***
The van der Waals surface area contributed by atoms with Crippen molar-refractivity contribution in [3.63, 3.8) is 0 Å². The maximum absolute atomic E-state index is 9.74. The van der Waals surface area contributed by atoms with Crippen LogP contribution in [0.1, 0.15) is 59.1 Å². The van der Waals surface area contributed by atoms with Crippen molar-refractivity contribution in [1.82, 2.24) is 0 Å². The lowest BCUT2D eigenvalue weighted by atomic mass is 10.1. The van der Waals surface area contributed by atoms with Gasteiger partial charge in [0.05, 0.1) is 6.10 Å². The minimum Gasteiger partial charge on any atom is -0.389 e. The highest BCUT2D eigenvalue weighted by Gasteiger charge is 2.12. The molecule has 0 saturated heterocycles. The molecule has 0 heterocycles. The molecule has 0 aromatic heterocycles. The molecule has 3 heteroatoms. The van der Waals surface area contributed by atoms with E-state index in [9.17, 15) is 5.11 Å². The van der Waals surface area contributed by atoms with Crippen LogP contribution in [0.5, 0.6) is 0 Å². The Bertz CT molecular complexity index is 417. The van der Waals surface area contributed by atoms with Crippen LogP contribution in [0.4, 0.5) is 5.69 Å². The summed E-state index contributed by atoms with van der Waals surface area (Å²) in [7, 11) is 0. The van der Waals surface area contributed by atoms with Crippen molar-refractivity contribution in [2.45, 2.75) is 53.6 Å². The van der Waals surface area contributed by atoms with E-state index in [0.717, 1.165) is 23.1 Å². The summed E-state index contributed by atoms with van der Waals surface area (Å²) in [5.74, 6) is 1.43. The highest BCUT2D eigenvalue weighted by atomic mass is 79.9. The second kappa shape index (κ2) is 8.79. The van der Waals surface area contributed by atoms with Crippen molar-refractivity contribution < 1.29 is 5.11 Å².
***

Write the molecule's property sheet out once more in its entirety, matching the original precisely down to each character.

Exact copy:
The van der Waals surface area contributed by atoms with Crippen molar-refractivity contribution in [3.63, 3.8) is 0 Å². The maximum absolute atomic E-state index is 9.74. The van der Waals surface area contributed by atoms with Crippen LogP contribution in [0.1, 0.15) is 59.1 Å². The van der Waals surface area contributed by atoms with Crippen molar-refractivity contribution in [1.82, 2.24) is 0 Å². The lowest BCUT2D eigenvalue weighted by atomic mass is 10.1. The van der Waals surface area contributed by atoms with Gasteiger partial charge in [0.05, 0.1) is 6.10 Å². The minimum Gasteiger partial charge on any atom is -0.389 e. The highest BCUT2D eigenvalue weighted by Gasteiger charge is 2.12. The molecule has 0 saturated heterocycles. The molecule has 0 heterocycles. The molecule has 0 aromatic heterocycles. The molecule has 3 heteroatoms. The van der Waals surface area contributed by atoms with E-state index in [9.17, 15) is 5.11 Å². The van der Waals surface area contributed by atoms with Crippen LogP contribution in [0.5, 0.6) is 0 Å². The Bertz CT molecular complexity index is 417. The van der Waals surface area contributed by atoms with Crippen LogP contribution in [0.4, 0.5) is 5.69 Å². The summed E-state index contributed by atoms with van der Waals surface area (Å²) in [7, 11) is 0. The van der Waals surface area contributed by atoms with Crippen molar-refractivity contribution in [2.45, 2.75) is 53.6 Å². The van der Waals surface area contributed by atoms with E-state index in [0.717, 1.165) is 23.1 Å². The summed E-state index contributed by atoms with van der Waals surface area (Å²) in [5.74, 6) is 1.43. The highest BCUT2D eigenvalue weighted by atomic mass is 79.9. The second kappa shape index (κ2) is 8.79. The van der Waals surface area contributed by atoms with Crippen molar-refractivity contribution < 1.29 is 5.11 Å².